Dispensing processes impact apparent biological activity as determined by computational and statistical analyses.
ABSTRACT: Dispensing and dilution processes may profoundly influence estimates of biological activity of compounds. Published data show Ephrin type-B receptor 4 IC50 values obtained via tip-based serial dilution and dispensing versus acoustic dispensing with direct dilution differ by orders of magnitude with no correlation or ranking of datasets. We generated computational 3D pharmacophores based on data derived by both acoustic and tip-based transfer. The computed pharmacophores differ significantly depending upon dispensing and dilution methods. The acoustic dispensing-derived pharmacophore correctly identified active compounds in a subsequent test set where the tip-based method failed. Data from acoustic dispensing generates a pharmacophore containing two hydrophobic features, one hydrogen bond donor and one hydrogen bond acceptor. This is consistent with X-ray crystallography studies of ligand-protein interactions and automatically generated pharmacophores derived from this structural data. In contrast, the tip-based data suggest a pharmacophore with two hydrogen bond acceptors, one hydrogen bond donor and no hydrophobic features. This pharmacophore is inconsistent with the X-ray crystallographic studies and automatically generated pharmacophores. In short, traditional dispensing processes are another important source of error in high-throughput screening that impacts computational and statistical analyses. These findings have far-reaching implications in biological research.
Project description:Database screening using receptor-based pharmacophores is a computer-aided drug design technique that uses the structure of the target molecule (i.e. protein) to identify novel ligands that may bind to the target. Typically receptor-based pharmacophore modeling methods only consider a single or limited number of receptor conformations and map out the favorable binding patterns in vacuum or with a limited representation of the aqueous solvent environment, such that they may suffer from neglect of protein flexibility and desolvation effects. Site-Identification by Ligand Competitive Saturation (SILCS) is an approach that takes into account these, as well as other, properties to determine 3-dimensional maps of the functional group-binding patterns on a target receptor (i.e. FragMaps). In this study, a method to use the FragMaps to automatically generate receptor-based pharmacophore models is presented. It converts the FragMaps into SILCS pharmacophore features including aromatic, aliphatic, hydrogen-bond donor and acceptor chemical functionalities. The method generates multiple pharmacophore hypotheses that are then quantitatively ranked using SILCS grid free energies. The pharmacophore model generation protocol is validated using three different protein targets, including using the resulting models in virtual screening. Improved performance and efficiency of the SILCS derived pharmacophore models as compared to published docking studies, as well as a recently developed receptor-based pharmacophore modeling method is shown, indicating the potential utility of the approach in rational drug design.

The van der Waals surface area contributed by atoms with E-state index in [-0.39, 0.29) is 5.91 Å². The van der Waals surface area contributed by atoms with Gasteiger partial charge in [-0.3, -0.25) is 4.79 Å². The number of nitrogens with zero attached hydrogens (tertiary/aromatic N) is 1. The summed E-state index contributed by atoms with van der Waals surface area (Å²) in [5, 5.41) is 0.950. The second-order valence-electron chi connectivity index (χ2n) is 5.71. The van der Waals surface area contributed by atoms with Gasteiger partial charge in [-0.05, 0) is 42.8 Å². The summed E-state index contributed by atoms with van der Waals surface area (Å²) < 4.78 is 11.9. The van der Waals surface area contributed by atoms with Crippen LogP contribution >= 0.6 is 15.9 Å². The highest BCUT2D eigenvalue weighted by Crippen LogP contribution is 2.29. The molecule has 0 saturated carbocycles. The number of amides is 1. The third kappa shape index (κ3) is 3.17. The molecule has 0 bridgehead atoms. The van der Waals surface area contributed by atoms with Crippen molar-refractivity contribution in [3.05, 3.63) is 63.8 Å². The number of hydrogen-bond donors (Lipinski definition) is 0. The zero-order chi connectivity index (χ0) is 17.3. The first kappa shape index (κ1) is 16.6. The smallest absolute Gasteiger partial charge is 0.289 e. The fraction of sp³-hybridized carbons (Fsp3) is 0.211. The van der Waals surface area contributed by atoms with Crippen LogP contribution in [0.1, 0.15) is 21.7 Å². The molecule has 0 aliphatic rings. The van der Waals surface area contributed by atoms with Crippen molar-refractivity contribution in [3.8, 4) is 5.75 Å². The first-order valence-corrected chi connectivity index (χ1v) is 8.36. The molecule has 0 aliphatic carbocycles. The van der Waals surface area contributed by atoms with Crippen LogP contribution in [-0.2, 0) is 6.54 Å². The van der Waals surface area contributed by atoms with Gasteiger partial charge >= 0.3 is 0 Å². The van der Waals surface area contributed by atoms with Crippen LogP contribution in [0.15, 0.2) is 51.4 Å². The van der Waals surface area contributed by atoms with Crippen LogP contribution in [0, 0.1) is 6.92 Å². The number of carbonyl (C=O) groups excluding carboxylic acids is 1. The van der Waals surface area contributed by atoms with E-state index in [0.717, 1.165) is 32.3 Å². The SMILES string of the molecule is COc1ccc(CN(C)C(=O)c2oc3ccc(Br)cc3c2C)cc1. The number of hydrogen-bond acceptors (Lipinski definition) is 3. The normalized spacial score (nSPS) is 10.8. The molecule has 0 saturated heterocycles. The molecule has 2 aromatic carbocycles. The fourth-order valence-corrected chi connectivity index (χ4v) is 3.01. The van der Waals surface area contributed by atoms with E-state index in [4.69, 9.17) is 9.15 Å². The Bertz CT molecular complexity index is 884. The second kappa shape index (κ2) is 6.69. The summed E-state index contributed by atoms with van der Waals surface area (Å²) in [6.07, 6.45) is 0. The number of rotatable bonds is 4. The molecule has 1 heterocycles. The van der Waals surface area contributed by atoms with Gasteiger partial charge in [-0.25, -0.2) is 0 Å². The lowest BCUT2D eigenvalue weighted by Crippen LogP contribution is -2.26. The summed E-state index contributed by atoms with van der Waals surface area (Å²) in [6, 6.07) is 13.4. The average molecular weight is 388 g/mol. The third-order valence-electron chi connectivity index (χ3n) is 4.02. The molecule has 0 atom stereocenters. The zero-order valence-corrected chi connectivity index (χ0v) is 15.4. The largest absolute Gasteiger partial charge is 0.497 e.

Project description:<h4>Background</h4>Chagas disease, caused by the parasite Trypanosoma cruzi, is a neglected tropical disease that causes severe human health problems. To develop a new chemotherapeutic agent for the treatment of Chagas disease, we predicted a pharmacophore model for T. cruzi dihydroorotate dehydrogenase (TcDHODH) by fragment molecular orbital (FMO) calculation for orotate, oxonate, and 43 orotate derivatives.<h4>Methodology/principal findings</h4>Intermolecular interactions in the complexes of TcDHODH with orotate, oxonate, and 43 orotate derivatives were analyzed by FMO calculation at the MP2/6-31G level. The results indicated that the orotate moiety, which is the base fragment of these compounds, interacts with the Lys43, Asn67, and Asn194 residues of TcDHODH and the cofactor flavin mononucleotide (FMN), whereas functional groups introduced at the orotate 5-position strongly interact with the Lys214 residue.<h4>Conclusions/significance</h4>FMO-based interaction energy analyses revealed a pharmacophore model for TcDHODH inhibitor. Hydrogen bond acceptor pharmacophores correspond to Lys43 and Lys214, hydrogen bond donor and acceptor pharmacophores correspond to Asn67 and Asn194, and the aromatic ring pharmacophore corresponds to FMN, which shows important characteristics of compounds that inhibit TcDHODH. In addition, the Lys214 residue is not conserved between TcDHODH and human DHODH. Our analysis suggests that these orotate derivatives should preferentially bind to TcDHODH, increasing their selectivity. Our results obtained by pharmacophore modeling provides insight into the structural requirements for the design of TcDHODH inhibitors and their development as new anti-Chagas drugs.